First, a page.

In 2013, we had taken note of a new product that aimed to lighten the task of making perfect rotis. Singapore-based startup, Zimplistic had created a product called Rotimatic, a robotic machine to make rotis. The users just had to add flour and water, following which they needed to select an option about the kind of rotis they wanted – abd voila they would have the perfect roti on their plates in a matter of minutes! Zimplistic was founded by Rishi Israni and Pranoti Nagarkar.

A video, demonstrating how the roti-maker works, went viral and saw close to 2.5 million hits. Now according to the company’s website, even the 2015 pre-order batches are all sold out.

According to a post on Mashable, the company has managed to get pre-sales worth $4.5 million and “even the initial run of Rotimatics won’t arrive in consumers’ hands until early 2015.”

The device is priced at a hefty $599 (that’s close to Rs 35,000) but it seems that hasn’t stopped people from pre-ordering. It is currently sold-out in the US and Singapore pre-order batch, although the company will launch a version for India as well.

According to the FAQ page on the company’s website , the India price will be lower than the US price, which is good news. We wonder though how low it will be priced in India. The page notes, “The price of Rotimatic will vary by market and is dependent on factors such as after-sales partnerships, local taxes, logistics and the cost of doing business in each market. For example, the price in India will be lower than the price in the USA given economies of scale.”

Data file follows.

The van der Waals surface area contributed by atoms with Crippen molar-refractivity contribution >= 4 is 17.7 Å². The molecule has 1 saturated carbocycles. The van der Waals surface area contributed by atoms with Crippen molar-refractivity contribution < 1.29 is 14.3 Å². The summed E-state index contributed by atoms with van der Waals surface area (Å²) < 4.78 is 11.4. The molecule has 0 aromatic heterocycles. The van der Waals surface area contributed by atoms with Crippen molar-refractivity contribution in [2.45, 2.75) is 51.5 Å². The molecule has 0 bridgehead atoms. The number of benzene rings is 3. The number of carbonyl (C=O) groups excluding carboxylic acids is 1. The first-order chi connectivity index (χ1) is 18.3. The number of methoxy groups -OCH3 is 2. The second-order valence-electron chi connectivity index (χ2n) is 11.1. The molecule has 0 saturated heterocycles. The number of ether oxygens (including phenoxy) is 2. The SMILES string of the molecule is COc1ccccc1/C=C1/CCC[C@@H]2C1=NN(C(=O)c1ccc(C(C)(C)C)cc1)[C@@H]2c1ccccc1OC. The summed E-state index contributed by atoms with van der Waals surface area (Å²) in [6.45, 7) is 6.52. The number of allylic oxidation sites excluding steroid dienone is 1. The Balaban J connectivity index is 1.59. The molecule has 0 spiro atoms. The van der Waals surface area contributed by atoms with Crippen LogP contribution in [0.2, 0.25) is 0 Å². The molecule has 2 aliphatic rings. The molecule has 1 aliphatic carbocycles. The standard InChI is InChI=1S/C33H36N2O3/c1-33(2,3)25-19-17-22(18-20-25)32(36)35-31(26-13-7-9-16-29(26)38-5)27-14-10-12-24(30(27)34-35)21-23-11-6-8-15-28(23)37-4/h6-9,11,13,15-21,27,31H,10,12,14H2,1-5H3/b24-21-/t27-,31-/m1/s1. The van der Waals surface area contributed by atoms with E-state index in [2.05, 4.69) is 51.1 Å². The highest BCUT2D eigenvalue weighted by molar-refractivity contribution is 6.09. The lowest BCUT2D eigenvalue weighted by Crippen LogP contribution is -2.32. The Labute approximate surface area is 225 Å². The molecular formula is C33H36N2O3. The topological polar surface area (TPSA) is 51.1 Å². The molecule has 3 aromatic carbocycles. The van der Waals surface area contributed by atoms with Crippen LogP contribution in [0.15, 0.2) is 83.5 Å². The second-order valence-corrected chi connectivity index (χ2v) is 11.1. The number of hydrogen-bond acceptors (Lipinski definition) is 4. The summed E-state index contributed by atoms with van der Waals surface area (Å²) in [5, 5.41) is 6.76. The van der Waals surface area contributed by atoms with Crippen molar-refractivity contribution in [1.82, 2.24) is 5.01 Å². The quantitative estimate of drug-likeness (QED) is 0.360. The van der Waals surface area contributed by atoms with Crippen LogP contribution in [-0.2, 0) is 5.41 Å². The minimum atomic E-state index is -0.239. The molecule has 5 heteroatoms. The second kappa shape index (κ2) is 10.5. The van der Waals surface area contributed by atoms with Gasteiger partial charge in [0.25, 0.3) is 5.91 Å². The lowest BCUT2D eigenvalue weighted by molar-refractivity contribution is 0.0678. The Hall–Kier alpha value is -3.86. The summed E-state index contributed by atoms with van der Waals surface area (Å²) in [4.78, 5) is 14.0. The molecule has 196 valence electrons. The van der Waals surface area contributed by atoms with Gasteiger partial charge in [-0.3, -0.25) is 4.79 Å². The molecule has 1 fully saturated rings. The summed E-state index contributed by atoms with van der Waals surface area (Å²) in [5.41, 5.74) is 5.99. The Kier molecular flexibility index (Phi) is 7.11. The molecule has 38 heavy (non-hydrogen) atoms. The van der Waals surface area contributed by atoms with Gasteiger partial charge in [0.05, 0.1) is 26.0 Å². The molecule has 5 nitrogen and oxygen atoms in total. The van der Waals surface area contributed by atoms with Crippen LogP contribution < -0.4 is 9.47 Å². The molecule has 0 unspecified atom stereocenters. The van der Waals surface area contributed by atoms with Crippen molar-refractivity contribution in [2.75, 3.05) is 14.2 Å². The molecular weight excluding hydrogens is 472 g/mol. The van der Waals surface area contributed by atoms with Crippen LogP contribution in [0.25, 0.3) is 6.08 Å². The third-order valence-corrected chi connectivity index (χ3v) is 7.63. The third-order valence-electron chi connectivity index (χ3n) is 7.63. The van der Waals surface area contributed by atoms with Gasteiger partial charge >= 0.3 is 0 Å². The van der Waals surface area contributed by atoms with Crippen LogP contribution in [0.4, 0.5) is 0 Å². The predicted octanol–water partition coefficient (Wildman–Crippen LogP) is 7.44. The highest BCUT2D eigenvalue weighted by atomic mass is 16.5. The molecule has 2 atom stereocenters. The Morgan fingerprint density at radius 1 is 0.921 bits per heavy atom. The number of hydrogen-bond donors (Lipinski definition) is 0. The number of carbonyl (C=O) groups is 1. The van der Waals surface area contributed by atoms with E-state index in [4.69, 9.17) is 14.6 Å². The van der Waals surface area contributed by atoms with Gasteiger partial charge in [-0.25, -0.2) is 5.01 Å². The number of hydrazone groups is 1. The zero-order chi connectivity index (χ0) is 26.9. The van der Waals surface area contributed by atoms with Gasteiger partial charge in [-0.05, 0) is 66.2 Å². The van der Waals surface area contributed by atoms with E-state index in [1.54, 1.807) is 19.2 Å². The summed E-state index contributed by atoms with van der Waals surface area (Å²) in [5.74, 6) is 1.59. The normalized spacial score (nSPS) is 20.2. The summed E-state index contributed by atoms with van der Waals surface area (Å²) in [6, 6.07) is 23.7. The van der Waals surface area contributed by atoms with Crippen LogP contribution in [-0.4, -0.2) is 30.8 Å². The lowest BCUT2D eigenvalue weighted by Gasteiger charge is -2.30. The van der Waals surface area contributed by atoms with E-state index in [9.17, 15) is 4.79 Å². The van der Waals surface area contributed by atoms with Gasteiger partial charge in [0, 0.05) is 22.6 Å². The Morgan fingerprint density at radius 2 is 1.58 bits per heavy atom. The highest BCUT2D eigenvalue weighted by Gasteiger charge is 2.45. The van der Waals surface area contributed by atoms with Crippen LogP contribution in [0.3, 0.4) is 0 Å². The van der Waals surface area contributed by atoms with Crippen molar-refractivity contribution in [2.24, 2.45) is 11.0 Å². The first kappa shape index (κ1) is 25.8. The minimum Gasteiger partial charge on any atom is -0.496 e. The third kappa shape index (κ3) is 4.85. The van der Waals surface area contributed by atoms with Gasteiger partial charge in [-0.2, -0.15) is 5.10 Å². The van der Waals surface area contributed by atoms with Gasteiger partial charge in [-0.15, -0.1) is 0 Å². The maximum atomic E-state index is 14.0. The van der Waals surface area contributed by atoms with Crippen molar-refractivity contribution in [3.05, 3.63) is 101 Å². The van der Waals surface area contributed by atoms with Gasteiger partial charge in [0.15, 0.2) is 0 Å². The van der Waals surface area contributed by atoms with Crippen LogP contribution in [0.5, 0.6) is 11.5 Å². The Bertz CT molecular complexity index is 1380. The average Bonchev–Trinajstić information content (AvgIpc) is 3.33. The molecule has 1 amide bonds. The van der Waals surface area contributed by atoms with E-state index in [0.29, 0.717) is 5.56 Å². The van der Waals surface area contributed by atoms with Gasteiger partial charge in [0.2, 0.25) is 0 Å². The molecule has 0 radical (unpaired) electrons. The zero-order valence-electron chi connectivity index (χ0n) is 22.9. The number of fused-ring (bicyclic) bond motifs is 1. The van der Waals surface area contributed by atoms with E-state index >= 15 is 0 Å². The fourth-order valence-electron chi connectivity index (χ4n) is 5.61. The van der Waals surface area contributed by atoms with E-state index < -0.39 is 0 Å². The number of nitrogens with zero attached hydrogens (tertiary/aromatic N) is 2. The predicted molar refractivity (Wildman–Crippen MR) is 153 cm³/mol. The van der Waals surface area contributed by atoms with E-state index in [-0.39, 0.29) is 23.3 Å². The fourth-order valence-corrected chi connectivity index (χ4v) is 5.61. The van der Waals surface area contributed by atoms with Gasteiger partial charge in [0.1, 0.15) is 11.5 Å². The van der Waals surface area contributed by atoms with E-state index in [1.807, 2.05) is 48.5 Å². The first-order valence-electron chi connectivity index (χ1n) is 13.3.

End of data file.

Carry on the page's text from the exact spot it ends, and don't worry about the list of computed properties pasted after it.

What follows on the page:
Rotimatic is already sold out for 2015.

The Mashable post also notes that “Rotimatic has already advanced to the manufacturing stage, and is working on perfecting its assembly line. It is also awaiting US certification (something all appliances in the country must get).”

The Rotimatic is a compact robot with the following dimensions: 40 by 40 by 45 cm. It weighs 18kg and has a power consumption of 1.6kW – 1.8kW. At 18 kgs, it is fairly heavy device and will take a lot of space, especially if its a tiny kitchen in Mumbai.

The cool thing is that users can set the preference of the roti size by diameter. They can also add chilis, turmeric, other dry flavour to the rotis as well. There’s a separate compartment to hold oil, water and the flour. The machine uses hot plates to heat up the rotis until they are puffed and ready.

Mashable’s piece has a full hands-on with the device as well and gives a good idea of how it actually works.

They noted in their piece, “The final product is (the roti), as advertised, a perfectly shaped and cooked roti that looks and tastes like it was made by expert hands.”

Also cleaning of the device (always important when it comes to a cooking appliance) is simple they note. According to the piece, “the kneader comes out, and can be rinsed off or put in your dishwasher, as can the plate where Rotimatic rolls the dough balls.”

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